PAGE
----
Kitchen comrades Reno (left) and Youn. Nicolas Schul/Cohen Media Group
In this French culinary comedy, the jokes are often corny and the plot twists as predictable as our hero’s classic menu. Chef Alexandre Lagarde (Jean Reno) is on the brink of losing his third precious Michelin star because he won’t bend to the trend of molecular gastronomy. (The new owners of his bistro demand it.) Meanwhile, Jacky Bonnot (Michaël Youn) is a goofy aspiring chef and longtime Lagarde devotee who can’t seem to catch a break—until of course the hallowed chef “discovers” him.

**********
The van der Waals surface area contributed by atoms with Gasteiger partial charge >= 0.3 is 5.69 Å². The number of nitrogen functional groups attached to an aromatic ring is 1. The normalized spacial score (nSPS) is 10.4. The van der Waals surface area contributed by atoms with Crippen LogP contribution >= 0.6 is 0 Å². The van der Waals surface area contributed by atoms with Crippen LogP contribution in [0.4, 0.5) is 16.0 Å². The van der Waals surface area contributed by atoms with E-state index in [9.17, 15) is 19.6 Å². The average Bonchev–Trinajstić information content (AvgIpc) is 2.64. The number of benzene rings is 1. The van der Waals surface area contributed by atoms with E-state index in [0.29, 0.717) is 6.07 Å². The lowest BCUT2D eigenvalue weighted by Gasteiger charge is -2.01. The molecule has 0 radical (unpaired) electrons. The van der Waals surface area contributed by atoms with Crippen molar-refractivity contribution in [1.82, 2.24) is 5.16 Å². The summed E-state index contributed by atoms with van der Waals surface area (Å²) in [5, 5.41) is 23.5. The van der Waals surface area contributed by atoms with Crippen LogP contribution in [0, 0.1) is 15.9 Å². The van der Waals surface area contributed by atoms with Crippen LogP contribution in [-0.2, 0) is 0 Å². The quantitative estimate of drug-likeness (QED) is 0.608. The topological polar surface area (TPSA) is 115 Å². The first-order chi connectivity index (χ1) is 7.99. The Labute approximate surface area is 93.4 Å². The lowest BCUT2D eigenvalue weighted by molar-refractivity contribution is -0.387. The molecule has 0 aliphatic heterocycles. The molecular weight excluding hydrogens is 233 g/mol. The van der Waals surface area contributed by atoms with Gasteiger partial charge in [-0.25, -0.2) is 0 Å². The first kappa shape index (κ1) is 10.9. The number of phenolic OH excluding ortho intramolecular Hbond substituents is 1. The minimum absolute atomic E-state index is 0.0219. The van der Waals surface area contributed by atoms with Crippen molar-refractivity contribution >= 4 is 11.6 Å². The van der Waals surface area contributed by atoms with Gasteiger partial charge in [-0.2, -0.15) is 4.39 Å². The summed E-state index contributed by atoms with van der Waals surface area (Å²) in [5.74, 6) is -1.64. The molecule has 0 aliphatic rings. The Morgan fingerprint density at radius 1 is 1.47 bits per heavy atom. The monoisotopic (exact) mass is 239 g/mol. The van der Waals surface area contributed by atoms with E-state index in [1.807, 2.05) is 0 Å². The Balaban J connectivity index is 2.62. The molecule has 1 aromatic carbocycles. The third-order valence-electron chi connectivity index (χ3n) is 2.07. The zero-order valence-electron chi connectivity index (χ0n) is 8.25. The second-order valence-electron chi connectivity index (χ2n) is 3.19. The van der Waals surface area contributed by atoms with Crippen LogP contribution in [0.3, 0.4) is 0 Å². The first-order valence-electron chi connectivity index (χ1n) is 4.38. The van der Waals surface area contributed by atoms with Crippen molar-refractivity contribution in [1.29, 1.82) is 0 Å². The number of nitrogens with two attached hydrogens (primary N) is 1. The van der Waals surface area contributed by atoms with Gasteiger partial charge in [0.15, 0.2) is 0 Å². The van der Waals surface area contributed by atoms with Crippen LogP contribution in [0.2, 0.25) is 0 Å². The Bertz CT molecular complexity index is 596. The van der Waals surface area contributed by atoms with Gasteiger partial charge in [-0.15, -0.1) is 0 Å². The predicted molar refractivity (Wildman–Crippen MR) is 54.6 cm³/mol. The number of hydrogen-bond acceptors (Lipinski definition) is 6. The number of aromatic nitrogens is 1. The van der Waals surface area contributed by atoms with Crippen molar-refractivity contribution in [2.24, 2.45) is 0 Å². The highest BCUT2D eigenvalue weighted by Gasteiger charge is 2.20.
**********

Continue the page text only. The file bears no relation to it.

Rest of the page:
Together Jacky and Alexandre hatch a plan to save Cargo Lagarde. That familiar narrative—protégé turns hero—has become a cliché in food films, but the subplots here make it slightly less derivative, as both men tend to their own botched personal relationships. Despite the flaws of Le Chef, directed by Daniel Cohen, foodies will still love its references to famous French dishes and poking fun at molecular cuisine—even though, like that style of cooking, Le Chef also borders on the absurd.
Opens Fri., June 27 at Harvard Exit. Rated PG-13. 84 minutes.